Malibu Rising by Taylor Jenkins Reid, Hutchinson, 2021
Nina Riva is the mother to her siblings Jay, Hud and Kit, ever since their own mother died. Every year, she holds an end-of-summer party in her Malibu pad. It’s known to be wild but this year is the one that will be remembered for her two brothers fighting, the reappearance of their estranged but famous father, as well as her unfaithful husband and the possibility of another sibling.
It’s endless summer in these pages and the waves hold this family together. I’d say it’s just right as a beach read, although I could’ve done with a little less prose on how lean and toned the women are but, it is Malibu after all.
Red Dirt Talking by Jacqueline Wright, Fremantle Press, 2012
8-year-old Kuj goes missing from Ransom in remote Western Australia. There is plenty of speculation about what happened but not much hard evidence. While Maggot, the local rubbish collector hears everyone’s theories in the present, Annie a city postgrad student is arriving and finding her feet out on country before Kuj goes missing. I’m still reading, so I write this without knowing what happens to her.
Disappearance aside, this is daily life in a remote community – the relationships and racism, the culture, climate and land. I’ve lived in the tropics and when I read about the build-up to the wet, omg, I was there all over again…
“…the air’s pissed off down south, mosquitoes whine in your ear all night and the atmosphere’s cocked and loaded with ninety-nine percent humidity. On the few occasions the wind does crank up it brings more mozzies than relief into town.”
Bone Memories by Sally Piper, UQP, 2022
Billie’s daughter Jessie was murdered. Her grandson Daniel, who was a toddler, witnessed it. He has no memory of the day or his mother but Billie feeds him the latter hoping for the former. She tends the tree under which it happened and feels her daughter through the land.
Angus lost his wife but it’s 16 years since the murder and he’s remarried and has a daughter too. They’ve outgrown the house that he and Jessie originally bought and it’s time to move on. But in the Granny flat out the back, Billie rails against it.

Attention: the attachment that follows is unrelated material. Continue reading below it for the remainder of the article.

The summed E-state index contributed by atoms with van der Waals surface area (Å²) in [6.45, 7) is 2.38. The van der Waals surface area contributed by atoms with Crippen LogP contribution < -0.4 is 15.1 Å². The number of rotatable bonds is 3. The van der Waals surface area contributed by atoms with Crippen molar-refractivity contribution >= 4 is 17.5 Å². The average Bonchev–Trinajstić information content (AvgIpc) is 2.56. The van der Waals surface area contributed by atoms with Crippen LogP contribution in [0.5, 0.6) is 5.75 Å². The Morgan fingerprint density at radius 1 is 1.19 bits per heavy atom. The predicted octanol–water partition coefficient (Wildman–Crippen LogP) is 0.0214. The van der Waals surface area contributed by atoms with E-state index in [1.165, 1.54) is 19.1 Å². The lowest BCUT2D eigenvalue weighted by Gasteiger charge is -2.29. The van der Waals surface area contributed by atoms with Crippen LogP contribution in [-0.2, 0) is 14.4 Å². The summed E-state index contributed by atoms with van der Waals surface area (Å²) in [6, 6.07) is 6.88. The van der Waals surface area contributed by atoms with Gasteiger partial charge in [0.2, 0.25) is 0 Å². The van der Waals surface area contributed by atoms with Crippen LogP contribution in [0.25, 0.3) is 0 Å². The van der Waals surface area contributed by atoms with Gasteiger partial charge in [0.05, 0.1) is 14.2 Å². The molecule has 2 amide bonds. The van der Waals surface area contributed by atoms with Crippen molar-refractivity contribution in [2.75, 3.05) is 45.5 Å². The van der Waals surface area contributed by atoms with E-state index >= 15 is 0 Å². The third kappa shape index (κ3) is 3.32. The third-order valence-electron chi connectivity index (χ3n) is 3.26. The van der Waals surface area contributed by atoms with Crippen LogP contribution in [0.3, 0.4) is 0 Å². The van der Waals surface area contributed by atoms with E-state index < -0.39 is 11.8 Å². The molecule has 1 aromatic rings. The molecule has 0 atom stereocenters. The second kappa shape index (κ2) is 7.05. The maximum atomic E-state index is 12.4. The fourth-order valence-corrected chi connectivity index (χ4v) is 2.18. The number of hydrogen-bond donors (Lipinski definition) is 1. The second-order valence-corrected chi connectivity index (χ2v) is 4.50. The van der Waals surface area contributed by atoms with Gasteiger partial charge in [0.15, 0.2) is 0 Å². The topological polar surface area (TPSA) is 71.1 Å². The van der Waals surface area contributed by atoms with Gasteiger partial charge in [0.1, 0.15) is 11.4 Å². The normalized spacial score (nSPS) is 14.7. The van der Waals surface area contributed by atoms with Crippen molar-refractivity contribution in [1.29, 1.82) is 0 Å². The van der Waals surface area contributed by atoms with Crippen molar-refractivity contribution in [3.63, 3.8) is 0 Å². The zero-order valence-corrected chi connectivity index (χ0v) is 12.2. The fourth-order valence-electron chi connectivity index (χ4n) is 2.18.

Territory is all over this book from the physical environment and scene-of-the-crime to blended families and blood-ties. It also asks interesting questions about whether holding onto the past is really honouring it and who it benefits if you can’t move on.
The Van Apfel Girls are Gone by Felicity McLean, 4th Estate, 2019
Tikka Molloy goes back home to visit her sick sister. Once there, she can’t stop thinking about the events, 20 years ago that led to the disappearance of the three Van Apfel sisters. The Van Apfels were neighbours and friends but there was enough going on in these girls’ home life to make them want to run away. On reflection, Tikka wonders what happened to the Van Apfel girls and if she could have done anything different.
It isn’t easy to have an adult narrating events from when they were 11 and sometimes it felt undecided who was steering this narrative, the adult or the 11 year old.
Blue Hour by Sarah Schmidt, Hachette, 2022
Kitty is looking for escape. She is a nurse in an army town and before the war, she meets George Turner. Years later, she meets him again, convalescing in one of her wards. He isn’t the same man but they’re still drawn together and marry when she gets pregnant.
Their daughter Eleanor has grown up with the model of her parents’ loveless marriage. George has PTSD, Kitty feels trapped and now Eleanor is in a relationship that cycles through power and abuse.
I couldn’t finish this. Why do I always pick up these ones when I’m sick in bed and the walls are already closing in on me? Oh, and the rain. The relentless grey wet days. That and the layers of trauma were all a bit much.